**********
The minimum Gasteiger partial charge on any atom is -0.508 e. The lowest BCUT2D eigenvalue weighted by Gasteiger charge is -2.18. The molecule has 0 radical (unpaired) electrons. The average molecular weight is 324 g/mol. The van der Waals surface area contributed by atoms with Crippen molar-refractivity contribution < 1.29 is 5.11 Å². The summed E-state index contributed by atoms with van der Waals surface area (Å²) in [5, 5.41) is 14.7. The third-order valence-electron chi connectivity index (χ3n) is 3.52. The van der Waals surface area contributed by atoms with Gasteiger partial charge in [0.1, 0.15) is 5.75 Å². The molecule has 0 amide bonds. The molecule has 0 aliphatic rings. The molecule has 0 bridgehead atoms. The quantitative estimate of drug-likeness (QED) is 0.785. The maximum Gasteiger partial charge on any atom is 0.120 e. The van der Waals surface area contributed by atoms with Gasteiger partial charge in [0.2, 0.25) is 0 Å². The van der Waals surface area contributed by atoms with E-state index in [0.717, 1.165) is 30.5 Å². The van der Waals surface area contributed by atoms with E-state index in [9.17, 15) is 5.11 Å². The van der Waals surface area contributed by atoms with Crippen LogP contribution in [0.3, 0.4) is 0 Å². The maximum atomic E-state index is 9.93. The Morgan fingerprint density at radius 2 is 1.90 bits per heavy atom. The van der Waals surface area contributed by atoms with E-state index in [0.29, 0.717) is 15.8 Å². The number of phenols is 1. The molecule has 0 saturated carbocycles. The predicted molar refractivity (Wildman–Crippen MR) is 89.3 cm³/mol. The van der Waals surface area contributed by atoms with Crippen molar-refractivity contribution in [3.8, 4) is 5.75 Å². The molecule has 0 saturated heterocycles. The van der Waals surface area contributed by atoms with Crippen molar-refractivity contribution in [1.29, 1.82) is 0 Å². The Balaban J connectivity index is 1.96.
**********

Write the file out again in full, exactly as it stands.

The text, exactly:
The minimum Gasteiger partial charge on any atom is -0.508 e. The lowest BCUT2D eigenvalue weighted by Gasteiger charge is -2.18. The molecule has 0 radical (unpaired) electrons. The average molecular weight is 324 g/mol. The van der Waals surface area contributed by atoms with Crippen molar-refractivity contribution < 1.29 is 5.11 Å². The summed E-state index contributed by atoms with van der Waals surface area (Å²) in [5, 5.41) is 14.7. The third-order valence-electron chi connectivity index (χ3n) is 3.52. The van der Waals surface area contributed by atoms with Gasteiger partial charge in [0.1, 0.15) is 5.75 Å². The molecule has 0 amide bonds. The molecule has 0 aliphatic rings. The molecule has 0 bridgehead atoms. The quantitative estimate of drug-likeness (QED) is 0.785. The maximum Gasteiger partial charge on any atom is 0.120 e. The van der Waals surface area contributed by atoms with Gasteiger partial charge in [0.2, 0.25) is 0 Å². The van der Waals surface area contributed by atoms with E-state index in [0.717, 1.165) is 30.5 Å². The van der Waals surface area contributed by atoms with E-state index in [9.17, 15) is 5.11 Å². The van der Waals surface area contributed by atoms with Crippen LogP contribution in [0.3, 0.4) is 0 Å². The maximum atomic E-state index is 9.93. The Morgan fingerprint density at radius 2 is 1.90 bits per heavy atom. The van der Waals surface area contributed by atoms with E-state index in [0.29, 0.717) is 15.8 Å². The number of phenols is 1. The molecule has 0 saturated carbocycles. The predicted molar refractivity (Wildman–Crippen MR) is 89.3 cm³/mol. The van der Waals surface area contributed by atoms with Crippen molar-refractivity contribution in [3.8, 4) is 5.75 Å². The molecule has 0 saturated heterocycles. The van der Waals surface area contributed by atoms with Crippen molar-refractivity contribution in [1.29, 1.82) is 0 Å². The Balaban J connectivity index is 1.96.